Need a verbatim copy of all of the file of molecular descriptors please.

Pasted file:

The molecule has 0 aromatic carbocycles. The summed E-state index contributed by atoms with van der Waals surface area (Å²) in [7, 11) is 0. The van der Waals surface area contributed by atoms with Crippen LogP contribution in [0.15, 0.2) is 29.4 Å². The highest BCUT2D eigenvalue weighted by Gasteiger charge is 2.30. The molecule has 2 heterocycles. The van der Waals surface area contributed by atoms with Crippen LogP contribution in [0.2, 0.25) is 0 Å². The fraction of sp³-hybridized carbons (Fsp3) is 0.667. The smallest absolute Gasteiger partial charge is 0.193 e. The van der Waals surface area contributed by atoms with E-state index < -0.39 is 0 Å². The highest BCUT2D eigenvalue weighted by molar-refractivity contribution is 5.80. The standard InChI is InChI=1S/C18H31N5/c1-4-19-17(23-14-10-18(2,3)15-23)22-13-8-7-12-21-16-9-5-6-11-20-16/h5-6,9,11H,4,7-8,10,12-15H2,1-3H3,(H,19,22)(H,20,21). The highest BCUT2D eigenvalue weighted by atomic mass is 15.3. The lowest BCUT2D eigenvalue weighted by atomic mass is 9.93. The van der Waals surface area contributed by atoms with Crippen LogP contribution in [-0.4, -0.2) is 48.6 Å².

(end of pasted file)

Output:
The molecule has 0 aromatic carbocycles. The summed E-state index contributed by atoms with van der Waals surface area (Å²) in [7, 11) is 0. The van der Waals surface area contributed by atoms with Crippen LogP contribution in [0.15, 0.2) is 29.4 Å². The highest BCUT2D eigenvalue weighted by Gasteiger charge is 2.30. The molecule has 2 heterocycles. The van der Waals surface area contributed by atoms with Crippen LogP contribution in [0.2, 0.25) is 0 Å². The fraction of sp³-hybridized carbons (Fsp3) is 0.667. The smallest absolute Gasteiger partial charge is 0.193 e. The van der Waals surface area contributed by atoms with E-state index < -0.39 is 0 Å². The highest BCUT2D eigenvalue weighted by molar-refractivity contribution is 5.80. The standard InChI is InChI=1S/C18H31N5/c1-4-19-17(23-14-10-18(2,3)15-23)22-13-8-7-12-21-16-9-5-6-11-20-16/h5-6,9,11H,4,7-8,10,12-15H2,1-3H3,(H,19,22)(H,20,21). The highest BCUT2D eigenvalue weighted by atomic mass is 15.3. The lowest BCUT2D eigenvalue weighted by atomic mass is 9.93. The van der Waals surface area contributed by atoms with Crippen LogP contribution in [-0.4, -0.2) is 48.6 Å².